Learning to Love
Doctrine and Covenants

Section 54: Colesville Saints Sent to Zion By Michael J. Preece

Section 54: Colesville Saints Sent to Zion

You will recall that in section 51, those saints from Colesville, New York, on their arrival in Ohio, were settled in Thompson, Ohio. They were commanded to live the law of consecration under the leadership of Newel Knight, their branch president. They moved onto the 759 acre farm of Leman Copley, a new convert and former Shaker. The agreement entered into with Leman Copley was that he would consecrate half of his farm to the Church and sell the other half to the Church at a fair price.

Serious problems arose soon after their arrival. When Leman Copley returned from the Shaker mission, which he had enthusiastically proposed, he appeared to have been somewhat “shaken.” He had begun to wonder if perhaps his former church was not right, after all, and the restored Church was wrong. To make matters worse, when Leman returned to Thompson, many of the members there, people who were living on his land through his generosity, blamed him for deceiving them with the hope of converting the Shakers.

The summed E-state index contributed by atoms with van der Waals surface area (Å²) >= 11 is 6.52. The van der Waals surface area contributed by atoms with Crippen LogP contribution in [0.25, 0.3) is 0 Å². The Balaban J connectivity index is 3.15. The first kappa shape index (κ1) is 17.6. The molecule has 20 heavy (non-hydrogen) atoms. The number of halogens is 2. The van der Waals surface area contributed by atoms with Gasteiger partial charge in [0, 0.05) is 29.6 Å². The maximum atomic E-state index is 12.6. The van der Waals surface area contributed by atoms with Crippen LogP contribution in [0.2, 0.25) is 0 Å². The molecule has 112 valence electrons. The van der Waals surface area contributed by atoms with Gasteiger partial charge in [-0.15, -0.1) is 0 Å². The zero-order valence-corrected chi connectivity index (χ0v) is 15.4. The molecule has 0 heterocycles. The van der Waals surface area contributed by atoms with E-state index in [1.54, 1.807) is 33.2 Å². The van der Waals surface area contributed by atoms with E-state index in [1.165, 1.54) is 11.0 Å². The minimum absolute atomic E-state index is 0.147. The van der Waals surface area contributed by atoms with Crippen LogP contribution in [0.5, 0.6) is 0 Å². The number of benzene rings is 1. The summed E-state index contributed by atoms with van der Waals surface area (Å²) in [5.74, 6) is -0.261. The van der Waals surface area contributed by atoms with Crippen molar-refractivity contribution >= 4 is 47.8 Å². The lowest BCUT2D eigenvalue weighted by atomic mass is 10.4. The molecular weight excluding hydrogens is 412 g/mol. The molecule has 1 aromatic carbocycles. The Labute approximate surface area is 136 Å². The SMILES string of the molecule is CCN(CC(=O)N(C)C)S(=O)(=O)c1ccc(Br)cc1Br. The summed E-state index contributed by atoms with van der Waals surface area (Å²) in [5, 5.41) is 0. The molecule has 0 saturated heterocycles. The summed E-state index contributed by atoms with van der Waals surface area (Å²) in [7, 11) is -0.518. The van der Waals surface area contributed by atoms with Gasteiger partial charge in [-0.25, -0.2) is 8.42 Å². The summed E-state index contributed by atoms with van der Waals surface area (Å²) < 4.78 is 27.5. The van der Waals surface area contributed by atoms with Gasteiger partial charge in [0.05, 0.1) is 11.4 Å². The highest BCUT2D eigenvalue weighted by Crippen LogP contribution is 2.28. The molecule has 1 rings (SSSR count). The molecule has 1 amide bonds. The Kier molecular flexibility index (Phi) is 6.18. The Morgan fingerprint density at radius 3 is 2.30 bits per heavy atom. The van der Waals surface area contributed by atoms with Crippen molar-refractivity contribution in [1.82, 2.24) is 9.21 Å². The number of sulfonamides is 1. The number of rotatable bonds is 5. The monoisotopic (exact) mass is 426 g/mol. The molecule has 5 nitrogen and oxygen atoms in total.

When Bishop Edward Partridge began to divide up Leman Copley’s farm according to the principle of stewardships, according to the earlier agreement, Leman, who had not yet legally conveyed his property to the Church, withdrew his offer. In the bitter exchanges that followed, Leman ordered the Colesville saints off his land. He also charged them rent for the time they had lived there, despite the fact that they had planted his fields, built fences, and made other major improvements to the property.

Problems had also arisen among the Colesville branch members as they tried to live the law of consecration. One of their number, Ezra Thayer, apparently was a major part of the problem.

In section 52 both Newel Knight and Ezra Thayer had been called on missions to Missouri. Newel was to serve with Selah J. Griffin, and Ezra with Thomas B. Marsh. In this section, however, the Lord changes Newel Knight’s assignment. He is asked to “stand fast” in his present assignment as branch president of the Colesville saints. Ezra Thayer was having serious misgivings about his missionary call and his church membership. Thus, in section 56 the Lord will reassign Thomas Marsh and Selah J. Griffin to travel together as missionaries to Zion.